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This Friday at noon, join this online colloquium on replication and reproducibility, featuring experts in economics, statistics, and psychology!

Justin Esarey writes:

This Friday, October 27th at noon Eastern time, the International Methods Colloquium will host a roundtable discussion on the reproducibility crisis in social sciences and a recent proposal to impose a stricter threshold for statistical significance. The discussion is motivated by a paper, “Redefine statistical significance,” recently published in Nature Human Behavior (and available at
Our panelists are:
  1. Daniel Benjamin, Associate Research Professor of Economics at the University of Southern California and a primary co-author of the paper in Nature Human Behavior as well as many other articles on inference and hypothesis testing in the social sciences.
  2. Daniel Lakens, Assistant Professor in Applied Cognitive Psychology at Eindhoven University of Technology and an author or co-author on many articles on statistical inference in the social sciences, including the Open Science Collaboration’s recent Science publication “Estimating the reproducibility of psychological science” (available at
  3. Blake McShane, Associate Professor of Marketing at Northwestern University and a co-author of the recent paper “Abandon Statistical Significance” as well as many other articles on statistical inference and replicability.
  4. Jennifer Tackett, Associate Professor of Psychology at Northwestern University and a co-author of the recent paper “Abandon Statistical Significance” who specializes in childhood and adolescent psychopathology.
  5. E.J. Wagenmakers, Professor at the Methodology Unit of the Department of Psychology at the University of Amsterdam, a co-author of the paper in Nature Human Behavior and author or co-author of many other articles concerning statistical inference in the social sciences, including a meta-analysis of the “power pose” effect (available at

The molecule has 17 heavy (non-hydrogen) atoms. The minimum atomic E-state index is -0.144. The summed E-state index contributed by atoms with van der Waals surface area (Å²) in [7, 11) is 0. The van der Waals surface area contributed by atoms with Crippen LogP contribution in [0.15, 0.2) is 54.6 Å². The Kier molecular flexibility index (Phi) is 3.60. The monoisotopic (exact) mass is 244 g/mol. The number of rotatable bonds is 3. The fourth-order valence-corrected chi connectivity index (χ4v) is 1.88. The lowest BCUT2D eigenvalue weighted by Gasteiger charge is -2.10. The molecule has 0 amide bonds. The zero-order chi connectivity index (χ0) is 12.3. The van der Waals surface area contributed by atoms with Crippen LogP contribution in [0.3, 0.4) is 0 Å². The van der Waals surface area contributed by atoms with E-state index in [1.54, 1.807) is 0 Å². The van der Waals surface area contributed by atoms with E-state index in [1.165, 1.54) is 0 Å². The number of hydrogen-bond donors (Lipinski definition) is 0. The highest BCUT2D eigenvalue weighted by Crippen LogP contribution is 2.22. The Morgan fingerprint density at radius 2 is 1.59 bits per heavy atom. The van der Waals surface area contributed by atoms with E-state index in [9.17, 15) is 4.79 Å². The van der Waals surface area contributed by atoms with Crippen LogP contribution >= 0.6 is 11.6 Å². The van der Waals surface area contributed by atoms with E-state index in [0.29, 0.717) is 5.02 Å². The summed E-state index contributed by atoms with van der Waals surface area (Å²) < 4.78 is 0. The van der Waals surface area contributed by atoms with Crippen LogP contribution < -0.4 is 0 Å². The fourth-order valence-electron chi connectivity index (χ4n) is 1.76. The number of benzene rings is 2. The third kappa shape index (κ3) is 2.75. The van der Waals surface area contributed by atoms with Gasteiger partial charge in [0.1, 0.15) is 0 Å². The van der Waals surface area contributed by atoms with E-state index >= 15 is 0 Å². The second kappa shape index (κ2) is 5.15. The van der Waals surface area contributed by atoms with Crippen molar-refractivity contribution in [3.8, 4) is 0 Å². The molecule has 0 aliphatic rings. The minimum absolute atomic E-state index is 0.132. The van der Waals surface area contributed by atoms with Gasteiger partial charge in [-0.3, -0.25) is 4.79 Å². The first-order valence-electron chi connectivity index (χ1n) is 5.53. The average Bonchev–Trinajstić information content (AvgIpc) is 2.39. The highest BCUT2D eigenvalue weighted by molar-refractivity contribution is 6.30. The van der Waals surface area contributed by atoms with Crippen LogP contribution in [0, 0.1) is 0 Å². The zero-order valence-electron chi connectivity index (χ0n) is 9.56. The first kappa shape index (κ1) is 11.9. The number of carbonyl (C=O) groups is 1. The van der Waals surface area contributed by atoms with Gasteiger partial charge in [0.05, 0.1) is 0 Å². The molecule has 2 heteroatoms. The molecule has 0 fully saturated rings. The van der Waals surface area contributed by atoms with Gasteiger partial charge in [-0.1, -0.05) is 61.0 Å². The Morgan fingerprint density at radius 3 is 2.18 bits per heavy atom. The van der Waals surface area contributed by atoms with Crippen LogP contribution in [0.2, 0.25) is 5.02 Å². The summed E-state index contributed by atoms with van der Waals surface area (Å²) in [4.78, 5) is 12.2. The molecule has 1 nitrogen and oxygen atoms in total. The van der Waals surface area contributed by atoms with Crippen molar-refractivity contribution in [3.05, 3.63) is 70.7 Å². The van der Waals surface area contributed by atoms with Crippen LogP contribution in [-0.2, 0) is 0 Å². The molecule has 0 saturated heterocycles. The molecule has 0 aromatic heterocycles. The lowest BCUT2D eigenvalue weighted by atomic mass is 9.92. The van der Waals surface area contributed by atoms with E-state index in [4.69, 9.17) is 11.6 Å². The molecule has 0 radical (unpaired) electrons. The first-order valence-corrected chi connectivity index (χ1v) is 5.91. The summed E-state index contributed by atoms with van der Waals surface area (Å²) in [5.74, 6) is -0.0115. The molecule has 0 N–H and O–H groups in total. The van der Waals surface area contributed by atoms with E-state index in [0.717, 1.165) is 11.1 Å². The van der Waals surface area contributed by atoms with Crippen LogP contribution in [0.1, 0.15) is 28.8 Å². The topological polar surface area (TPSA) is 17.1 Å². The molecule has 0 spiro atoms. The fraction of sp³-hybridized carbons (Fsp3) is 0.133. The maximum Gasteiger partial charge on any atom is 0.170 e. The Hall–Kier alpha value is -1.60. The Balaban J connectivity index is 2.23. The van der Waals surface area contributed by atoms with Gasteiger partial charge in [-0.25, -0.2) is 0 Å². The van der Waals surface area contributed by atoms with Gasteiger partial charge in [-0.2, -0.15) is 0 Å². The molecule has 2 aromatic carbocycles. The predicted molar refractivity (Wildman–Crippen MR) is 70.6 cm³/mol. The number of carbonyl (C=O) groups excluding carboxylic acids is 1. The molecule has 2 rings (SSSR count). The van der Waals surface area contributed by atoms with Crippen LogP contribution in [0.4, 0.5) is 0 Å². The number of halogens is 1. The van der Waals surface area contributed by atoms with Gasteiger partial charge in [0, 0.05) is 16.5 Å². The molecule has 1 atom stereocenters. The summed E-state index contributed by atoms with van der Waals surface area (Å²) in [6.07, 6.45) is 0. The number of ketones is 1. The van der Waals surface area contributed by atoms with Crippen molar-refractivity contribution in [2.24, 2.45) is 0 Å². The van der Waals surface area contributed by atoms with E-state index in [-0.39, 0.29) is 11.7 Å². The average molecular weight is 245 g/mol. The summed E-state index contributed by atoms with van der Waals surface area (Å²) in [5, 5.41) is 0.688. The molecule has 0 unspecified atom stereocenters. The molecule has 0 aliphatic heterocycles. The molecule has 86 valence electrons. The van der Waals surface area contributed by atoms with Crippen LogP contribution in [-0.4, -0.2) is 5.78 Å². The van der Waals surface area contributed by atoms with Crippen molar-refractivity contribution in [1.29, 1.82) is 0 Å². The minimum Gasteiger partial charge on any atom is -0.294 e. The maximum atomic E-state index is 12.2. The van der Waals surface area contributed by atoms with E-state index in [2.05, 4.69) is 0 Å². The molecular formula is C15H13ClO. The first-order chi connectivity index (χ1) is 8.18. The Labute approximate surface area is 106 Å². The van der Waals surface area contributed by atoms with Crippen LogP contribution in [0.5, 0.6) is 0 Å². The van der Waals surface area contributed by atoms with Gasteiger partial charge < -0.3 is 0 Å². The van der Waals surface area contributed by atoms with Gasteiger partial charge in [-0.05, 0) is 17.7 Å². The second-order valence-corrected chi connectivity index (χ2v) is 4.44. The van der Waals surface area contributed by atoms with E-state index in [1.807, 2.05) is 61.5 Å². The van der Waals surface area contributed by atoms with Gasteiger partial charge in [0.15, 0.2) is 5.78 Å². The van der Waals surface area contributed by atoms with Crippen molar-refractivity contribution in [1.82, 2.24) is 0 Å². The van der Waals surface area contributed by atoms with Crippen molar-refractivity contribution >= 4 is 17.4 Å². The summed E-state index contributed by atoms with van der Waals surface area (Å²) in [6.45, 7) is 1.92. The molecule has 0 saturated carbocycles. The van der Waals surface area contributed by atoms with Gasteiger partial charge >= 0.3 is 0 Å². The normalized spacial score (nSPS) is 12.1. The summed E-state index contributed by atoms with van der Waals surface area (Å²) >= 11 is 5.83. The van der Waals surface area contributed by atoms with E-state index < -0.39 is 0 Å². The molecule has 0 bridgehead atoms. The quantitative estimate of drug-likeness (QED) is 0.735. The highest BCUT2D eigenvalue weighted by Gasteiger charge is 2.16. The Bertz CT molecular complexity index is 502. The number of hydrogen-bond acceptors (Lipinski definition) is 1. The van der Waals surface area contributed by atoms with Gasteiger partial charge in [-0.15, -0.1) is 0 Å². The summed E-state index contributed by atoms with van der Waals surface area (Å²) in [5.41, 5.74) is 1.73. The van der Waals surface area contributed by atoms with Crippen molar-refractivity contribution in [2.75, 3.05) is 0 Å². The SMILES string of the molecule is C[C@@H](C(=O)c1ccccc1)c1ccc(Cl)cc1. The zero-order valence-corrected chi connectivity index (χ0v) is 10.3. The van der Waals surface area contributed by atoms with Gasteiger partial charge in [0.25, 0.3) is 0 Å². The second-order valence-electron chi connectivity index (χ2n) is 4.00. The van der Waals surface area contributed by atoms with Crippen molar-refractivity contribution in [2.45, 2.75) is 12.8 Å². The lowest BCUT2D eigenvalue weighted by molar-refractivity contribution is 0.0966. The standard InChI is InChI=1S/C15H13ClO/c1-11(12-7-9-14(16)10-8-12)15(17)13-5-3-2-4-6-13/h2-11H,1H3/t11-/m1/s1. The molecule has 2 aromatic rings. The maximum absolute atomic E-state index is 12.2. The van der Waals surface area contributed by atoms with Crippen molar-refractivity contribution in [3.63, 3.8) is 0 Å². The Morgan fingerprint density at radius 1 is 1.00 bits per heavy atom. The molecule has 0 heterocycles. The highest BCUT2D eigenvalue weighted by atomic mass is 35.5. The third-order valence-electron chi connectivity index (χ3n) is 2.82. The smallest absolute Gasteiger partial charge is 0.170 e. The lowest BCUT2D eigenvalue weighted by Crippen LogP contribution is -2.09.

To tune in to the presentation and participate in the discussion after the talk, visit click “Watch Now!” on the day of the talk. To register for the talk in advance, click here:
The IMC uses Zoom, which is free to use for listeners and works on PCs, Macs, and iOS and Android tablets and phones. You can be a part of the talk from anywhere around the world with access to the Internet. The presentation and Q&A will last for a total of one hour.
This sounds great.


  1. Martha (Smith) says:

    “For fields where the threshold for defining statistical significance for new discoveries is P < 0.05, we propose a change to P < 0.005. This simple step would immediately improve the reproducibility of scientific research in many fields. Results that would currently be called significant but do not meet the new threshold should instead be called suggestive. …

    We restrict our recommendation to claims of discovery of new effects. We do not address the appropriate threshold for confirmatory or contradictory replications of existing claims."

    This criterion would probably "improve reproducibility" (at least, as defined by the new criterion), but leaves out a lot of important considerations (as often discussed on this blog). More is needed.

  2. Nick says: